I agree -- I think the point of such an evaluation is for the prospective dog buyer, and to raise general awareness, and honestly don't think it matters a jot whether there is breeder buy in -- though such an evaluation might focus breeder attention on some critical issues. After all so far the breeders in the UK have presented us with www.cavalierplanet.com (http://www.cavalierplanet.com) and www.cavalierhealth.co.uk (http://www.cavalierhealth.co.uk) -- which doesn't indicate they can produce much that is of any use to a puppy buyer as regards honest overview of the breed and its health.

I'd see it fitting in the same general role (but more health specific) as websites like http://www.yourpurebredpuppy.com/, which is very useful for buyers in giving a personality and health overview plus the pros and cons of breeds. It has a pretty blunt evaluation for cavaliers, for example, which few breeders would offer. I don't know of any site that gives a pointed and comprehensive overview of breed issues -- which is what a lot of people want. The breed clubs would certainly never agree on such a project -- just as the kennel clubs would never have produced a programme like Pedigree Dogs Exposed.

Rod I actually could see an organisation like APGAW producing something like this but I think it really should be independent and unaffiliated with organisations.

Karen and Ruby
11th October 2011, 02:16 PM
I agree with Karlin here,

I don't think this is meant for breeders to jump on board with. Its for propective dog owners to get a full over view of a breeds health disposition before making a choice.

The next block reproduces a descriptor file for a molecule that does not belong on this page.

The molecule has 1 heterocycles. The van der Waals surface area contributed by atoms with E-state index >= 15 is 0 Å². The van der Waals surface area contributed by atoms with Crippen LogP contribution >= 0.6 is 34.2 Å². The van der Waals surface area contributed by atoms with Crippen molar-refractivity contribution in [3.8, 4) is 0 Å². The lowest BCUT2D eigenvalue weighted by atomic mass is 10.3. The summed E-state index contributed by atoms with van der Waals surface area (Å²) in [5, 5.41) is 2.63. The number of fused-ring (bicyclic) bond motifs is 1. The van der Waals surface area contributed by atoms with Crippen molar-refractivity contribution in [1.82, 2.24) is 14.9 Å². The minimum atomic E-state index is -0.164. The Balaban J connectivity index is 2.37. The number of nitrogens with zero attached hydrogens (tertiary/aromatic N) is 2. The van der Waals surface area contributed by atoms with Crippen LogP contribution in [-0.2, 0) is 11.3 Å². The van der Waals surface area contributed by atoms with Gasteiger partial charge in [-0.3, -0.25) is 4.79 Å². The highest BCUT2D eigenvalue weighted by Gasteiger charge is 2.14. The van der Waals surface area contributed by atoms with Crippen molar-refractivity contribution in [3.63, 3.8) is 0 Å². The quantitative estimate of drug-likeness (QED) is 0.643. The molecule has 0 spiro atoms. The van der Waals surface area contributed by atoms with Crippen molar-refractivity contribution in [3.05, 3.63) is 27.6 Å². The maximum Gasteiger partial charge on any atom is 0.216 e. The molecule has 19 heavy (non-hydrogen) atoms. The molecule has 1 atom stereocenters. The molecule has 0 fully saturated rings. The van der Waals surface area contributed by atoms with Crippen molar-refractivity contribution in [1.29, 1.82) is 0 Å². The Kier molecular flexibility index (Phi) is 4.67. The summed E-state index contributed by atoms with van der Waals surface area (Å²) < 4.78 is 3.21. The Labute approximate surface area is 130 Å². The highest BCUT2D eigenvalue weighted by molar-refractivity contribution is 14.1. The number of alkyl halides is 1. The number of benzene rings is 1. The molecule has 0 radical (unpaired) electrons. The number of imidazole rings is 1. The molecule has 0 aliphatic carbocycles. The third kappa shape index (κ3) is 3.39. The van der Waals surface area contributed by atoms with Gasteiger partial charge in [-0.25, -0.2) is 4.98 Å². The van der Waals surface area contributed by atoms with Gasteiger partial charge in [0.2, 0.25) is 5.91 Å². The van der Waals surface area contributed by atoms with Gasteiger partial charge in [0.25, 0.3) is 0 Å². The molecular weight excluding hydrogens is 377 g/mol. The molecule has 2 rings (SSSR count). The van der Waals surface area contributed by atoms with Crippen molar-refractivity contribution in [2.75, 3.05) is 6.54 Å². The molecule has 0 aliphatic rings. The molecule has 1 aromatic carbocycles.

With out meaning to put too blunt of a spin on it- before I bought my car I bought the Parkers guide. Which is a non-biased book giving statistics of all makes of car.

It gave me a few different makes to choose from before I went out and bought the one that I liked and suited my lifestyle the best. And one that I knew would be reliable.

You can buy books now that list all the breeds of dog and give you a brief history of how the breed came about, what exercise/grooming requirements they have and what lifestyle they need but NOT whether they have any health problems.

I can't say for sure whether I wouldn't have got a Cavalier had I known how serious the breed health issues were, as I got my second with my eyes wide open. But by that time I was in love with a breed and everything about them (good and bad)
But to know what the future holds for a breed in terms of health probably would have made me think that little bit harder and have been ready for what our future holds.